Comment Damn (Score 4, Insightful) 251

Heads are going to roll all around after an event like this one.

Somebody will probably end up writing a book on what went on inside, because I imagine that the internal meetings had some serious drama involved.

I hope there's going to be a post-mortem at some point, because it would be very interesting to find out what went wrong in the end. Rogue manufacturer? Bad quality control? Maybe the phone doing something wrong with charging, as somebody suggested on reddit?

The Internet

Yahoo Disables Automatic Email Forwarding Feature, Making It Difficult For Users To Leave ( 205

After it was revealed that Yahoo secretly scanned customer emails for U.S. intelligence agencies, now's as good of time as any to leave Yahoo Mail. However, the company has made it more difficult to leave by disabling the automatic email forwarding feature. Reuters reports: While those who have set up forwarding in the past are unaffected, users who would want to leave following recent hacking and surveillance revelations are struggling to shift to rival services, the AP reported on Monday. The company has been under scrutiny from investors after disclosing last month that at least 500 million user accounts were stolen from its network in 2014. The AP said that several users were leaving or had already left the service because of the negative headlines. The company's website says that the "automatic email forwarding" feature is under development and has been temporarily disabled.

New York To Test Facial Recognition Cameras At 'Crossing Points' ( 96

An anonymous reader quotes a report from Vocativ: In a 35-minute speech detailing a landmark $100 billion investment into state infrastructure, largely focused on New York City and Long Island, Governor Andrew Cuomo made a number of promises that would thrill New Yorkers, like the promise of a renovated Penn Station, called Penn-Farley, a direct train from there to LaGuardia Airport, and the completion of the long-awaited Second Avenue Line. Oh, and facial recognition cameras around the city, he said: "At each crossing, and at structurally sensitive points on bridges and tunnels, advanced cameras and sensors will be installed to read license plates and test emerging facial recognition software and equipment." "We're going to be using this in Penn-Farley and we also want to be testing it in bridges and crossings system," he added. On the matter of facial recognition cameras, Cuomo was shy on details. It's unclear how many cameras will be deployed, which agencies will have access to them, what defines a crossing, how citizens' photos will be stored, and what photo databases will be used to compare against the faces of the millions of people who drive into the city. In his speech, Cuomo referenced the cameras as necessary for New York to adapt to 21st century security threats. "In this age of terrorist activity and lone wolves, if you look at points of vulnerability you'll go to our tunnels and to our bridges. So really they have to be reimagined for a new reality," he said.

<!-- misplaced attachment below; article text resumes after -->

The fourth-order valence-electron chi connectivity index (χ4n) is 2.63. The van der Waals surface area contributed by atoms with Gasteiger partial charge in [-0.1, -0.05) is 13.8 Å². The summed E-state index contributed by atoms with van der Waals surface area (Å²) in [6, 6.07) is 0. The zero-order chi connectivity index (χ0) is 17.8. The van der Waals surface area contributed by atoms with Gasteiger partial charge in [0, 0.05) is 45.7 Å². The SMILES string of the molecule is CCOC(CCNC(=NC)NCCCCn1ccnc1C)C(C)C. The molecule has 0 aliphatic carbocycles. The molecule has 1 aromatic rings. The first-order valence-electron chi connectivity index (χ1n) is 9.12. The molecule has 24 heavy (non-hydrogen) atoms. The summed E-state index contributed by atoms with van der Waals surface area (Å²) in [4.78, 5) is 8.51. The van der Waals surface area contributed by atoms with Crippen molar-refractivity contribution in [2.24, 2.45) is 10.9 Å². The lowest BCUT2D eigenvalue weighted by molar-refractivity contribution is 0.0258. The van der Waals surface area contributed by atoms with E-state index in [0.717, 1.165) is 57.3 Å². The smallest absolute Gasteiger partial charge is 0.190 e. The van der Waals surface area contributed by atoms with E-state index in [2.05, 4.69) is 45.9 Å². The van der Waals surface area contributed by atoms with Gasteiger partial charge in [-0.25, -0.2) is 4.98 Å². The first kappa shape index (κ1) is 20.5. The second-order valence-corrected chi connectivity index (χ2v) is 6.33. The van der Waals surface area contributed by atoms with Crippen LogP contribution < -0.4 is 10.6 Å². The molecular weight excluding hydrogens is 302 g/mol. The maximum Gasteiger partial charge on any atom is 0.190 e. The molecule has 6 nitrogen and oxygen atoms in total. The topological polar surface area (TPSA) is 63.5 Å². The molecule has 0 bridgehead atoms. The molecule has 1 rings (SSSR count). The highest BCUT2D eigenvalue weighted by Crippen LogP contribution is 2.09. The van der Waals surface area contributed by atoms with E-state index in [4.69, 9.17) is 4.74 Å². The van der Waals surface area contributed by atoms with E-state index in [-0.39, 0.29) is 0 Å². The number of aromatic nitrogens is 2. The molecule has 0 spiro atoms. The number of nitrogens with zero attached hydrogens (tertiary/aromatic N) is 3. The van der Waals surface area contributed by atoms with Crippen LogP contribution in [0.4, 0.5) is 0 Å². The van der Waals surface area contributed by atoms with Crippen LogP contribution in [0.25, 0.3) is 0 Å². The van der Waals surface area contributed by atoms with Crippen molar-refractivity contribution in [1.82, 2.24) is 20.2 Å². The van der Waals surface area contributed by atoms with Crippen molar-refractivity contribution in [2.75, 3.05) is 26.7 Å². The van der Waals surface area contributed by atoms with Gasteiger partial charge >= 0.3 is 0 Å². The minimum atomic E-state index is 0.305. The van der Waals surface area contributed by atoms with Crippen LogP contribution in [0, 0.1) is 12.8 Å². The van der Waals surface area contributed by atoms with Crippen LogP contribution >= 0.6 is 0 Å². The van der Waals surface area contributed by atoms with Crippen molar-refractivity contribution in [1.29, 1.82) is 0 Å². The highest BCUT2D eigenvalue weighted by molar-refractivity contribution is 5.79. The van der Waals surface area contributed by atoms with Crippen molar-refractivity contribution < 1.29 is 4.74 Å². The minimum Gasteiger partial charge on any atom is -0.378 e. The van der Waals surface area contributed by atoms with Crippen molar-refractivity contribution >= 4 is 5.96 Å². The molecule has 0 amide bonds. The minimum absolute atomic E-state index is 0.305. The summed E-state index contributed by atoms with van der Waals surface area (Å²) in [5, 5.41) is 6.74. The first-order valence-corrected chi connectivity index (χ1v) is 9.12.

Tech Billionaires Are Asking Scientists For Help To Break Humans Out of Computer Simulation ( 1042

Many believe that we live in a computer simulation. But it takes a billionaire and his money to ask scientists to help break us out of the simulation. The New Yorker recently did a profile about Y Combinator's Sam Altman. In the story, Altman discusses his theories about being controlled by technology and delves into the simulation theory. From an article on The New Yorker: Many people in Silicon Valley have become obsessed with the simulation hypothesis, the argument that what we experience as reality is in fact fabricated in a computer; two tech billionaires have gone so far as to secretly engage scientists to work on breaking us out of the simulation. Business Insider adds: The piece doesn't give any clue as to who those two billionaires are -- although it's easy to hazard a few guesses at who they might be, like Musk himself or Altman's friend Peter Thiel -- but it's fascinating to see how seriously people are taking this theory. According to Musk, it's the most popular topic of conversation right now.Earlier this year, at Code Conference, Elon Musk said there's "one in billions" chance we're not living in a computer simulation.

Comment Sensors Detect Bullshit, Captain... (Score 1) 64

I just spent the last ten minutes crawling around AT&T's site looking for a concrete statement concerning available bandwidth, and came up empty. Their "Check Availability" page talks only about download speeds. Further, they are careful to say, "up to 1Gb/sec," which is code for, "You will not actually ever receive 1Gb/sec."

I can't find any page that discusses upload speeds, which are almost certainly crap.

Meanwhile, Google Fiber (if you're lucky enough to get it) starts at 1Gb/sec symmetric.

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If it is a Miracle, any sort of evidence will answer, but if it is a Fact, proof is necessary. -- Samuel Clemens